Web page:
As I scrolled through my Facebook feed on Sunday I slowly pieced together that March 8th had been declared International Women’s Day. To be honest, at first I wasn’t sure how I felt about that. Should we not celebrate the gifts each woman has to offer the world every single day? We should. We should recognize, appreciate and celebrate these gifts every time we encounter them. However, the sad truth is that too often these gifts, and the women who possess them, are overlooked or taken for granted. So as much as I wish having an official Women’s Day were unnecessary, this is simply not the case at this point in time.

I was really excited to hear the Gospel reading in Mass on Sunday night, and couldn’t help but think about how fitting it was that that particular reading should fall on International Women’s Day. The story of the woman at the well has always been close to my heart. Every time I hear this Gospel reading I can’t help but be struck by the humanity that it captures. Christ uses the very natural, human thirst for water to show the Samaritan woman what it means to thirst spiritually. She has clearly experienced this thirst in her own life, she looked to quench this thirst with each of the many relationships she engaged in; but Jesus shows her that only one relationship is capable of quenching her thirst- a relationship with Him.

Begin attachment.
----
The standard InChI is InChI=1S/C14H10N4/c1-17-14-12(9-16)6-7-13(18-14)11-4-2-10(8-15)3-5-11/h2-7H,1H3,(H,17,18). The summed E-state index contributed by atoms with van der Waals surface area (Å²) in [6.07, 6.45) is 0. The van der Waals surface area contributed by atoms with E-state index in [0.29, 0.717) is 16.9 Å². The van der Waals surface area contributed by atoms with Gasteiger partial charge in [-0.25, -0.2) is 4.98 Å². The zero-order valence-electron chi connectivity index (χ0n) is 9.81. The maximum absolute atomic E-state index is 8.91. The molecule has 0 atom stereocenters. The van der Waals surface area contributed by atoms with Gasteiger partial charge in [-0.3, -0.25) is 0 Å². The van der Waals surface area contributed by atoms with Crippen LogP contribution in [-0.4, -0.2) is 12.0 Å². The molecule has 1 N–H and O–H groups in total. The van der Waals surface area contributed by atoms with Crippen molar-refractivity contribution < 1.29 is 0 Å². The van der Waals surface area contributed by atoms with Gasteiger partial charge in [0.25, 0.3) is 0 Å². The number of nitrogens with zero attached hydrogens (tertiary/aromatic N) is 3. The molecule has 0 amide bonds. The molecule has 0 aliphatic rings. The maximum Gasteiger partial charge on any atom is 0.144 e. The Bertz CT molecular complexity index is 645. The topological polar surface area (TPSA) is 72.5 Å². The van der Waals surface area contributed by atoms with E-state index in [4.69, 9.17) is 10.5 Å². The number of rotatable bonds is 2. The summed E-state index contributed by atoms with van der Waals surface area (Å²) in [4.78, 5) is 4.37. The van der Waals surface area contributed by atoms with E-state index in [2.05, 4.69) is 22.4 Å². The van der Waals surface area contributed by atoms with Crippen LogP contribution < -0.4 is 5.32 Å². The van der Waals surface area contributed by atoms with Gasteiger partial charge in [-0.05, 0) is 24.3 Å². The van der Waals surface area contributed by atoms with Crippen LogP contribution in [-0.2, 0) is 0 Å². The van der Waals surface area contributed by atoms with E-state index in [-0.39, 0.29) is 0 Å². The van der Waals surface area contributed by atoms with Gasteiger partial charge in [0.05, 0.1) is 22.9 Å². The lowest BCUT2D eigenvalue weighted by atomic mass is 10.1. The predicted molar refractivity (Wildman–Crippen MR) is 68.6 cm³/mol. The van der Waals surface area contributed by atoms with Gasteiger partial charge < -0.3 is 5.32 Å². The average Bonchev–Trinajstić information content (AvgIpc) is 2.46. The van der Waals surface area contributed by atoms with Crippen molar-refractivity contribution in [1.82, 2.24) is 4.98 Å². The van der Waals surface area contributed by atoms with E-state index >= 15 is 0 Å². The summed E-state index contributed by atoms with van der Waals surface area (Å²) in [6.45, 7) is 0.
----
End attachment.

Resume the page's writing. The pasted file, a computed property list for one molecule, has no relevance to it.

woman at well

The priest who celebrated the Mass I attended connected this Gospel with St. John Paul II’s Letter to Women, and I couldn’t have been more excited! If it weren’t for the Samaritan woman’s own feminine genius this Gospel could have been very different. I love the way her personality, gifts, and overall “womanness” are highlighted. Two specific aspects of her feminine genius stand out to me: first, her receptivity to the Truth, and second, her immediate desire to possess the Truth and share it with others.